- Camera: Camera in iOS 7 puts all your shooting formats — still, video, panorama, and now square — front and center. With a swipe, you can capture what you want the way you want. Fast. And new filters let you do even more with each image. Give it a retro feel. Dial up the contrast. Or go black and white. Artistic license is all yours.

- Photos: Now there are faster, easier, and more delightful ways to scroll down memory lane. Introducing Years, Collections, and Moments — smart groupings of your photos and videos based on time and place. Tap Years and all your shots fill the screen. Each year holds Collections, like your trip to San Francisco. And in that Collection are distinct Moments — photos from Union Square, videos from AT&T Park. So you can find a shot from whenever, wherever, in no time.

- AirDrop: Sending a photo or a document to someone via text or email is fine. But if that someone is right next to you, a text or an email suddenly feels like too many steps. Enter AirDrop for iOS. It lets you quickly and easily share photos, videos, contacts — and anything else from any app with a Share button. Just tap Share, then select the person you want to share with. AirDrop does the rest using Wi-Fi and Bluetooth. No setup required. And transfers are encrypted, so what you share is highly secure.

- Safari: Browsing is bigger, better, and more beautiful with Safari in iOS 7. Buttons and bars — like the unified smart search field — stay hidden until you scroll to reveal them. So you see more content than ever on your screen. And with a swipe, you can go back or forward a page. It’s all designed so nothing gets in your way or slows you down.

- iTunes Radio: iTunes Radio features streaming radio stations you’ll love from day one — from the best selection of music. The more you listen, the more personalized it becomes. And it’s available on your iPhone, iPad, iPod touch, Mac, PC, and Apple TV for free. It’s radio re-imagined.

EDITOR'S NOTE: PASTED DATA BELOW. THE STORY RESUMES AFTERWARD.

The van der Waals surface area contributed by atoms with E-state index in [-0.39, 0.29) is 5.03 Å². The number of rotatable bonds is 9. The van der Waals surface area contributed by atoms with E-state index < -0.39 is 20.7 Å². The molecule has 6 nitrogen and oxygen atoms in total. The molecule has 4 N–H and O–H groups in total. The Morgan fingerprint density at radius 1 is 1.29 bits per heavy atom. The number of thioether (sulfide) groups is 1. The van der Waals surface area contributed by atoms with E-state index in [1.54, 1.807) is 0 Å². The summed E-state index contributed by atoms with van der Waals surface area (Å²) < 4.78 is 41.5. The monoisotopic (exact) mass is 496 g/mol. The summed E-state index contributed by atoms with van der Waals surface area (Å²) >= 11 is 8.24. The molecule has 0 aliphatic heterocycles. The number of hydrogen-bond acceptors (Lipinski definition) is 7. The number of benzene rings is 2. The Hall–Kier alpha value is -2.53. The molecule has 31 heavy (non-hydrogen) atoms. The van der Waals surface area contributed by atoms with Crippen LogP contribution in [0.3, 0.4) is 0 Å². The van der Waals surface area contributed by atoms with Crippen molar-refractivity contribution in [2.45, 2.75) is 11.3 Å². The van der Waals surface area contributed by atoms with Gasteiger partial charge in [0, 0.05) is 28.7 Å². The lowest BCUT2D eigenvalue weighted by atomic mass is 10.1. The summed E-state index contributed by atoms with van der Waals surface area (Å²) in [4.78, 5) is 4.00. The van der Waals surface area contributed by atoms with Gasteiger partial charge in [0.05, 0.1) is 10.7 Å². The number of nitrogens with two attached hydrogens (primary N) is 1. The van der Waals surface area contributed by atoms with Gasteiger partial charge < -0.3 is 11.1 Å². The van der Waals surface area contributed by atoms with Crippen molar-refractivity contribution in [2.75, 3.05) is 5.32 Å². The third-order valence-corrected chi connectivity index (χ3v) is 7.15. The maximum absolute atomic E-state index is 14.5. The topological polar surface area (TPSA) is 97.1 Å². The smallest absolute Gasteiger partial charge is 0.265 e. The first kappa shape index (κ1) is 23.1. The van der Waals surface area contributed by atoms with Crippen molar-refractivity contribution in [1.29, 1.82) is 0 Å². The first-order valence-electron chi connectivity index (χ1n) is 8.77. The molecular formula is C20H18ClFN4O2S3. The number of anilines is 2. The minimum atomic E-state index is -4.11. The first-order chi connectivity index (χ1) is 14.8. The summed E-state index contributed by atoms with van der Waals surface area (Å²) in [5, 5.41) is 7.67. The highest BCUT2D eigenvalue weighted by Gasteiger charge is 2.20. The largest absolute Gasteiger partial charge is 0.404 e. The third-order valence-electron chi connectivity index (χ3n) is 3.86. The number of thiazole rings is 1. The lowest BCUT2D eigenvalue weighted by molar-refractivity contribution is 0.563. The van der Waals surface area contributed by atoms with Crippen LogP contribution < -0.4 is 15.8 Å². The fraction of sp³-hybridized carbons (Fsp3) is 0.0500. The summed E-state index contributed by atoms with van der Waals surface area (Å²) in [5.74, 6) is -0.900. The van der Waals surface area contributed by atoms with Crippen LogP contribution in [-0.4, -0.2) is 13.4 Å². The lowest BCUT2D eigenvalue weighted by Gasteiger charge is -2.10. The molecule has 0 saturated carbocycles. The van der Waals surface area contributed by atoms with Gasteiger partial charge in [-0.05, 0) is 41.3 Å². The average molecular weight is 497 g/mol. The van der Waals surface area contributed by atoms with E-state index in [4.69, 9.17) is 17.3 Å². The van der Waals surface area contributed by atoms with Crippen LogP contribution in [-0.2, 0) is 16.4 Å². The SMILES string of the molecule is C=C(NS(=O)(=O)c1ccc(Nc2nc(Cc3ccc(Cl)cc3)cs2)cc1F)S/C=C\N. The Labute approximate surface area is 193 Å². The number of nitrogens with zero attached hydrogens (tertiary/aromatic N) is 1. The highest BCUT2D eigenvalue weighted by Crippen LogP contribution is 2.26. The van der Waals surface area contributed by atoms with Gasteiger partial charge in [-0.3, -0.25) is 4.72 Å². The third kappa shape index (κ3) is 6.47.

- Siri: Siri in iOS 7 gets a new look, a new sound, and new capabilities. It features a redesigned interface that fades into view — on top of whatever’s on your screen. A clearer, more natural-sounding female or male voice makes Siri even easier to understand. It’s faster at answering questions and it checks more sources, such as Bing, Wikipedia, and Twitter. And Siri takes on extra tasks, like returning calls, playing voicemail, controlling iTunes Radio, and more.4

- App Store: Apps Near Me — a new feature of the App Store in iOS 7 — shows you a collection of popular apps relevant to your current location. And the new Kids category lets you browse and buy the best apps for children based on age. iOS 7 also keeps your apps up to date automatically, so you don’t have to bother. Another bonus of automatic updates: no more little red badge begging for your attention.